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Saturday, August 21, 2010

Cordoba Center Conclusion: Five Pillars of the Debate

http://www.ft.com/cms/s/2/bf1110d8-a5b0-11df-a5b7-00144feabdc0.html

http://drezner.foreignpolicy.com/posts/2010/08/16/you_know_what_let_the_terrorists_win

http://www.cracked.com/blog/3-reasons-the-ground-zero-mosque-debate-makes-no-sense/

http://religion.blogs.cnn.com/2010/08/19/sensitivity-or-liberty-pastor-phelps-ground-zero-and-our-therapeutic-nation/

http://religion.blogs.cnn.com/2010/08/16/my-take-doing-the-right-thing-bloomberg-and-obama-near-ground-zero/

http://religion.blogs.cnn.com/2010/08/16/my-take-president-obamas-assault-on-americans-first-freedom/

http://news.yahoo.com/s/yblog_upshot/20100818/pl_yblog_upshot/imam-at-center-of-ground-zero-controversy-helped-bush-administration


This post will be shorter, or at least my last on this particular hot button topic, since like Pontius Pilate I am washing my hands of this fad and letting things go as they will. If some maniac bombs the place, then the terrorists win, not if the Cordoba House/Park51/Etc is built about 5 blocks from the center of “Ground Zero”.

I find there are five points, much like the five pillars of Islam (Pilgrimage, Prayers, Charity, Fasting and Monotheistic Belief (?)) which are integral to this debate. But on the other hand, these foundational talking points should be systematically broken down and destroyed, since they are ruining what is otherwise the equivalent of a Muslim YMCA.

1-The center isn’t at Ground Zero, since I imagine there are already plans in mind as to what is to be done at Ground Zero for appropriate memorials or otherwise. To be exact, from the center of Ground Zero, the center is around 5 blocks, over 1000 feet from the collapsed foundations of the WTC. Not to mention Ground Zero and the area surrounding it are pretty dead in terms of new businesses appearing, so anything appearing in the general vicinity, especially with the intent of building bridges of understanding between Americans of different faiths and ethnicities, should be viewed positively, not with distrust.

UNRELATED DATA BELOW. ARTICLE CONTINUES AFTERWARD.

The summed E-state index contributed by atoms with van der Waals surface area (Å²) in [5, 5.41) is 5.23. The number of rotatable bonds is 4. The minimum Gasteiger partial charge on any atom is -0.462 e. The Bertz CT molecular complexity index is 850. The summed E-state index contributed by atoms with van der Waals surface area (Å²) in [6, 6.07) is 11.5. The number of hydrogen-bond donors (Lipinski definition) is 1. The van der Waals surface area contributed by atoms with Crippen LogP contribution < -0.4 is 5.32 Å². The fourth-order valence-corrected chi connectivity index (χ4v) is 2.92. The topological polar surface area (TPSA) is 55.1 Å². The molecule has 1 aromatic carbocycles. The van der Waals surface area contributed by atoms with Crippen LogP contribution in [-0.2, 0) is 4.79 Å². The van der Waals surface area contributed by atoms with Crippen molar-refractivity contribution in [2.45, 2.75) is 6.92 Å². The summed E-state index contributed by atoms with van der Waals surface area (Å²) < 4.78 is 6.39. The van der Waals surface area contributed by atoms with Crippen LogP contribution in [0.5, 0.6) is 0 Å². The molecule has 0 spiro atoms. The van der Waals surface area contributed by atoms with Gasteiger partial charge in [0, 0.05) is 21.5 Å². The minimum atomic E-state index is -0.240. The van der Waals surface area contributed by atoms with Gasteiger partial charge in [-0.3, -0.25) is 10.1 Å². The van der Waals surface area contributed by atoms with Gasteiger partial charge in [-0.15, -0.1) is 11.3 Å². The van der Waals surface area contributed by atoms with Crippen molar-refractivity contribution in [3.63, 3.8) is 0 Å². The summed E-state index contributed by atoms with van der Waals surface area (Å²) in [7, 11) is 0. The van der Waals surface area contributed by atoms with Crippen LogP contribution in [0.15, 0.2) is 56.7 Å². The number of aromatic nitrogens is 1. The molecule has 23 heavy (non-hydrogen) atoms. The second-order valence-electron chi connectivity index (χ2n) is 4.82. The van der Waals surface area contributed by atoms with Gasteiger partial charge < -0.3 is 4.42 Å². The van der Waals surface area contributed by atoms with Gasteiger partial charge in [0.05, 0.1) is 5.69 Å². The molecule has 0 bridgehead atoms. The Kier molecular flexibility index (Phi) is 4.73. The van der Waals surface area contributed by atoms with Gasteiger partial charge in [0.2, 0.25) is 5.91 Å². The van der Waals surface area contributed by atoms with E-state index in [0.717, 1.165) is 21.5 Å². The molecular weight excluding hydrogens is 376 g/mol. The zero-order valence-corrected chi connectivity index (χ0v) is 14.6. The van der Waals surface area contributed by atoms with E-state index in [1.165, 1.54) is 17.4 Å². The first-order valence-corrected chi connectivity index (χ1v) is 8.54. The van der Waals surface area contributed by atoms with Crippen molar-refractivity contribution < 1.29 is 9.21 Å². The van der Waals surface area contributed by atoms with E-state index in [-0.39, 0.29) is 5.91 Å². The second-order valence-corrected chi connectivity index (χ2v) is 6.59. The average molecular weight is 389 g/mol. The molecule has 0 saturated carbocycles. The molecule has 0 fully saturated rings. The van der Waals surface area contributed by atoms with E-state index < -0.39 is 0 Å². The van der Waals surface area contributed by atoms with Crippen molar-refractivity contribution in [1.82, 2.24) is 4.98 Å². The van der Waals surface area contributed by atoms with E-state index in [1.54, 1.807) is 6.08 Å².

2-Cordoba Center is not a mosque and it wouldn’t matter even if it were, since there are multiple mosques in New York area already. A prayer center for Muslims isn’t even the focal point of what is primarily a center for people to come together. Out of 13 stories, the top 2 will be a prayer space, so overall, the “mosque” aspect is barely a sixth of the building’s areas, including a basketball court and a culinary school, among other sections for cultural education and leisure. No different than saying a hospital is a church because it has a chapel inside, you have no logical grounds to call the Cordoba House a mosque just because it has a prayer center for Muslims planned.

The building already has Muslims praying in it since they purchased it, so does that make it a mosque? Again, no, since like a church, it doesn’t matter whether it’s called it or not, it’s about the activity performed. So the building is more like a mosque now then when it will be primarily a cultural community center, like the YMCA. So why not welcome what is a change for the better instead of opposing it because of people pulling your heartstrings like a marionette?

3-Arguing that people have the constitutional right to build the center on private property and then arguing against it because it offends your sensitivities is groundless since 1) the law doesn’t bend to the whims and caprices of people who can’t get over a grudge they hold towards Islam and 2) you can’t say people have a right to build whatever they decide to build on private property and then say the government should suppress that right because it offends you. That’d be no different than censoring Neo Nazis and the KKK just because some minorities can’t stand their message. I don’t agree with Islam or Christianity, but do I object to churches and mosques existing in America? No.